Life in a highly-regulated development environment
High-integrity software not only requires a well-defined product structure, but also a clear and robust mechanism of development that recognises the potential sources of error injection and responds to those with suitable mechanisms for identifying and removing those errors. To do this effectively (and economically) the point of correction needs to be near the point of error injection. The longer an error goes un-discovered, the less controllable the circumstances become at reproducing the error and the cost of such test environments increases exponentially with each development stage.
The regulatory environment not only expects plans that deliver such rigour in the development process, they require them to generate the evidence that confirms, or at least assures, that the process has been followed and that the expected outcomes are achieved.
A similar expectation is placed on electronic hardware developments.
Although the regulator is not, per se, interested in the architecture and design of the product that is the particular solution, there is clearly a relationship. The separation of concerns, simplicity of structure and independence of safeguards all play a part in ensuring that product complexity is managed to a deterministic, or at least highly-predictable, solution.
The point of concern for the regulator is usually in the detailed implementation, in that a well-defined set of requirements on either electronic hardware or software is faithfully commuted to a sufficiently predictable solution, that can be subsequently demonstrated. This, along with assurances and evidence to show that no 'hidden functionality' exists that the designers have not intentionally disabled, such evidence gathered and sufficient independence deployed to satisfy the assurance level goals/needs, may satisfy ourselves and the regulator that we have built the product right... but does little for assurance that we have built the right product.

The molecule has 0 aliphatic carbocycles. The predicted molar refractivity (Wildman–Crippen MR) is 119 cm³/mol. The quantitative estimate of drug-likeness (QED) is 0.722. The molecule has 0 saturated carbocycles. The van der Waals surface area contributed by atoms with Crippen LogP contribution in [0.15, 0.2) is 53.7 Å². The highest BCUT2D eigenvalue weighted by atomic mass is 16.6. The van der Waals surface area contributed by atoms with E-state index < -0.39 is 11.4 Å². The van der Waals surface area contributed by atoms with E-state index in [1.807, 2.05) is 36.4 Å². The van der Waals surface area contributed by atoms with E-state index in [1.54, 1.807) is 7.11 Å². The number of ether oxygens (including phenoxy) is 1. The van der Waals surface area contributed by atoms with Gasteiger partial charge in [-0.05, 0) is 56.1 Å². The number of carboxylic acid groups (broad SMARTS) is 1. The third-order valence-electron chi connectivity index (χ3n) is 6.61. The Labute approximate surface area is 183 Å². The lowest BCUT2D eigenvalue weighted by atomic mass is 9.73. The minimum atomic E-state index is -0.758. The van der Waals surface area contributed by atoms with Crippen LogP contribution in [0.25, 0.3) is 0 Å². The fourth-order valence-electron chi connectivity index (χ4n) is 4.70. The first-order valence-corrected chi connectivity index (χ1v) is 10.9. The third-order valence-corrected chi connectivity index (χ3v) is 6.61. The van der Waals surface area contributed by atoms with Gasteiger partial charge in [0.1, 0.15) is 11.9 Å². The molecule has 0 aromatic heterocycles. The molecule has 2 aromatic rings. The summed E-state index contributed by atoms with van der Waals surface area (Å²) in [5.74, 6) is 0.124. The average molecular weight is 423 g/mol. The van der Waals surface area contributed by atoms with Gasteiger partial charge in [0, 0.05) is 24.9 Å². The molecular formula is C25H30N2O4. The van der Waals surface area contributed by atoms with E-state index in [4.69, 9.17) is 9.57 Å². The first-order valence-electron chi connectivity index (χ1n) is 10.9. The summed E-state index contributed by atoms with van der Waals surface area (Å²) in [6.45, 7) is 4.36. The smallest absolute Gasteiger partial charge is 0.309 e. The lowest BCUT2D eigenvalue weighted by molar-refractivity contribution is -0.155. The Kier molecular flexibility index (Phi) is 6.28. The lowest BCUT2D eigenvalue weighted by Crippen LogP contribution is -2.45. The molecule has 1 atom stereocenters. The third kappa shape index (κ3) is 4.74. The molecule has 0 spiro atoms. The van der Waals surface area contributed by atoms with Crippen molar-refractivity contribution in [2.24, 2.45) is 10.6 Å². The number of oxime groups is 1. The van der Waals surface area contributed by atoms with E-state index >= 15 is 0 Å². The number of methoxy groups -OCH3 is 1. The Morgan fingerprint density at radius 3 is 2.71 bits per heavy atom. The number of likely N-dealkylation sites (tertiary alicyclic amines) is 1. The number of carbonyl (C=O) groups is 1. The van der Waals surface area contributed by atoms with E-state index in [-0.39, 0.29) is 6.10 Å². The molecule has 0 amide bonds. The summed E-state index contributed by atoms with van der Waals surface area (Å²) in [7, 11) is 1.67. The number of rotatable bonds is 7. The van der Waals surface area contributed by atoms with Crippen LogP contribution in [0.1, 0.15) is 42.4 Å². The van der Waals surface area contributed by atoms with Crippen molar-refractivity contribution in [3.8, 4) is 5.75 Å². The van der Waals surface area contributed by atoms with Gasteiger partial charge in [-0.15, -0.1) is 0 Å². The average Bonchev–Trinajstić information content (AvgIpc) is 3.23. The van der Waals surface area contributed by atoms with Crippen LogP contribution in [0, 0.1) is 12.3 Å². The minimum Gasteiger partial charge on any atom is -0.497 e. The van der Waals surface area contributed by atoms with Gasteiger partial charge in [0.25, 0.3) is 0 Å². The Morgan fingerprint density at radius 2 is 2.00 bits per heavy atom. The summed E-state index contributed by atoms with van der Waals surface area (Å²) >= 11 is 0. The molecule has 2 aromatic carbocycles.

The systems engineering that is the precursor to the 'well-defined requirements' for the implementation disciplines has to be sufficiently well defined (usually through trade-studies, prototyping and customer feedback) to ensure we have described the right product. The system validation then has to ensure the faithfully implemented solution still matches these needs.
- Electronic System Product Strategy Experience, Electronic and Software System architecture trades
- Design, Development and Test Expertise including Application and Safety separations and Redundant behaviour
- Software Development Process Experience for various assurance levels
- System, Subsystem and Software Design, Development and Test Expertise
- System and Software Architecture, Modelling
- Development and Integration Experience
- Processing Platform understanding, Microcontroller use, Hardware Abstraction Layer design and implementation
- Control Sensitivity analysis - know which aspects are a problem and what you do to bring them under control
- Multi-domain control strategies (e.g. Electromagnetic to Hydraulic for controlling solenoid operated valves or pilots)
- Techical Training for all of the above, in abstract, or product specifics
High-Integrity and Agile?
Not obvious bed-fellows, but there are techniques that can be borrowed that can help de-risk high-integrity development programmes.
Incremental delivery helps steady achievement, but may not give optimal development cost, but significantly alters the risk profile.
Know your strengths to know what to adopt and why.
Good process tooling helps reduce errors, or at least makes the process sufficiently repeatable to enable you to understand and control errors.
The traditional gaps exist in hand-off between Systems and Software or Hardware (e.g. requirements imposed versus a product architecture expectation constraint) and the transition from description to implementation and test.
At what point do you stop conveying philosophy and structure and formalise detailed interfaces?